Please feel free to email us at email@example.com
Aug 2018-Aug 2019: HENA’s Leadership Team
Co-Chairs: Dido Clark and Sharon O’Leary
Block Captains: Richard Showers
Collyer Park: Sharon O’Leary
Communications: Dido Clark & Martha Eager
Historic Preservation/Conservation Overlay: Dido Clark
Neighborhood Group Leaders Association (NGLA) & City grants: Martha Eager
Parking Issues: Sharon O’Leary
Social/Events: Linda McLaughlin & Wader Eager
Colette Lottar- yardsales
Train Noise/ Quiet Zones: Rick Jacobi
We elect new members of the Leadership Team at our August annual meeting.
Get in touch at historiceastsideneighbors.org. We’d love your help!
Historic Eastside Neighborhood’s Early Days
The Historic Eastside Neighborhood occupies most of the eastern half of the original Chicago-Colorado Colony that was founded in 1871. Most of the houses were built between the 1870s and the 1920s.
Today our neighborhood comprises the largest collection of houses in Longmont remaining from those early days.
Challenges in the 80s
The Historic Eastside Neighborhood began to organize in 1980 as Citizens for Sensitive Revitalization (CSR). Created to oppose a one-way street proposal for downtown that would put northbound US 287 on Kimbark Street, CRS’s earliest leaders were Jim Setterland, Russell Watson, Bob McLaughlin, Glenn Sherwood, Mike Palmer, and Basil Irwin. However, all our blocks had representatives who delivered newsletters and met monthly to debate strategies.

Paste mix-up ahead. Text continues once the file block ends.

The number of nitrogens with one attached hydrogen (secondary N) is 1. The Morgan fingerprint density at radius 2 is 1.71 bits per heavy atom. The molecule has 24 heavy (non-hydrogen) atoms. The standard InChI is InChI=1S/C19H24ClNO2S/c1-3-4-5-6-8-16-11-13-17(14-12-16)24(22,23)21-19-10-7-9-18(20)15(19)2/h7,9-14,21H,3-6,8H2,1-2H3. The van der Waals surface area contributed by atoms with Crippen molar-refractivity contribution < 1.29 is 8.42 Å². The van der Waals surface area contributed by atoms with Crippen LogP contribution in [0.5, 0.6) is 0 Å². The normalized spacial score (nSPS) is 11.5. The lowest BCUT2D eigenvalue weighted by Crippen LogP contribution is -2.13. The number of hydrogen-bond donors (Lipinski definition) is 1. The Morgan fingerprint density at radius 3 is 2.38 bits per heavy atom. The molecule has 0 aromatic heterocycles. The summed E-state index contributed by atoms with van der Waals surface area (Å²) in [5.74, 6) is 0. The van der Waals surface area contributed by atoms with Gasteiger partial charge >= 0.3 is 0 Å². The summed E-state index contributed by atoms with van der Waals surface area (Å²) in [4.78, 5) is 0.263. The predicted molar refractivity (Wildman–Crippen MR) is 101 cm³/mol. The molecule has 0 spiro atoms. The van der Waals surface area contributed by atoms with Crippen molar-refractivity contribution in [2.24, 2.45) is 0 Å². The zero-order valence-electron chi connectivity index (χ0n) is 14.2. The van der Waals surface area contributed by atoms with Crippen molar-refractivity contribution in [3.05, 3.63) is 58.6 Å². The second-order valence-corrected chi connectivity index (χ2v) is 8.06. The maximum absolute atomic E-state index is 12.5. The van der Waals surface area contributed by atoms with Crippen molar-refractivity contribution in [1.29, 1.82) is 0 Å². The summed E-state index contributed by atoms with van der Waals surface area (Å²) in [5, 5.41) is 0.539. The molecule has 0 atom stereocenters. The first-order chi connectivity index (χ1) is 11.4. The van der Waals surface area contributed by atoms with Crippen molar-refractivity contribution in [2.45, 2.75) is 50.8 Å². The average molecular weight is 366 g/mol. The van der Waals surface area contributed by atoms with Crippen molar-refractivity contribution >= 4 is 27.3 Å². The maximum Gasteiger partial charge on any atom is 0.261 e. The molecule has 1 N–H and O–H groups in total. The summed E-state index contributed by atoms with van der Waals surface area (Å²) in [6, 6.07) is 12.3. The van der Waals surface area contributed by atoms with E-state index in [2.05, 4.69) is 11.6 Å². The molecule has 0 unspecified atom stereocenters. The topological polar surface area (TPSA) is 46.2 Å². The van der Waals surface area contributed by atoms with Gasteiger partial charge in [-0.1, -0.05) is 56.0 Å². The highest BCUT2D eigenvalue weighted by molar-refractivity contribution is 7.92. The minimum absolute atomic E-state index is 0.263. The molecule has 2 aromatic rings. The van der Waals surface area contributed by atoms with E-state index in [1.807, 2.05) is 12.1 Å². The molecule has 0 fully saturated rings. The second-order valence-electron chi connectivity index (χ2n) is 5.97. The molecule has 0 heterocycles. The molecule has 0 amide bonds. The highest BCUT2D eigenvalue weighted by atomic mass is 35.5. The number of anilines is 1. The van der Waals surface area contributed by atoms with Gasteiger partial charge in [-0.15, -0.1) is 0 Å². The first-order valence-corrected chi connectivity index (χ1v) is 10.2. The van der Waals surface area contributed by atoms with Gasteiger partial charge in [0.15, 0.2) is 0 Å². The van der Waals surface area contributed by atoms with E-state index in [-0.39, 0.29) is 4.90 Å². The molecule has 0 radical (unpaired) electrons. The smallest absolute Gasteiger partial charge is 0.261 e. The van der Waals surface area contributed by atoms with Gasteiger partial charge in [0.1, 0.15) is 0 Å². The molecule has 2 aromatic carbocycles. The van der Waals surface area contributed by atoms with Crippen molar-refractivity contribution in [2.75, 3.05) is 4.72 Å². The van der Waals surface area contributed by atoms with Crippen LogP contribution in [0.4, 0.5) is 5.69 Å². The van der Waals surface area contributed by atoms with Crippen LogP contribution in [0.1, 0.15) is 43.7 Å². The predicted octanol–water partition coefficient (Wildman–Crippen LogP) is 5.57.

At the time most of our area was zoned R-3, which allowed apartment buildings, professional office space, and parking lots. After six houses were demolished or badly altered for condo projects, we understood that one-way streets were not the only threat facing our neighborhood. There was nothing to prevent an investor from buying adjacent properties and building a large modern structure. The historic homes on every street were threatened.
Our Preservation efforts began to work
As Citizens for Sensitive Revitalization, we shifted our efforts to preserving the structures in the Eastside, following the lead of Glenn Sherwood.
Through a legal petition, we asked City Council to rezone the Eastside to R-1, allowing only single-family home construction in the future. The City Council declined, but after more than two years of meetings, presentations, and negotiations a new zone was created specifically for the Eastside.
In the mid-80s the area was zoned RLE (Residential Low Density Established). Single family homes were a use by right. Duplexes and triplexes could be approved under a conditional use process with public notification and hearings. All new construction had now to fit harmoniously with the existing architecture.
HENA emerged from the Citizens for Sensitive Revitalization as the first organized neighborhood association of its kind in the City of Longmont.
Our preservation efforts continued. The City commissioned a reconnaissance survey of historic structures in 1986. As a result, sections of seven blocks within the Eastside neighborhood were listed on the National Register of Historic Places. The nation now recognizes that homes in the Historic Eastside Neighborhood represent a vital link to the earliest days of western settlement in America.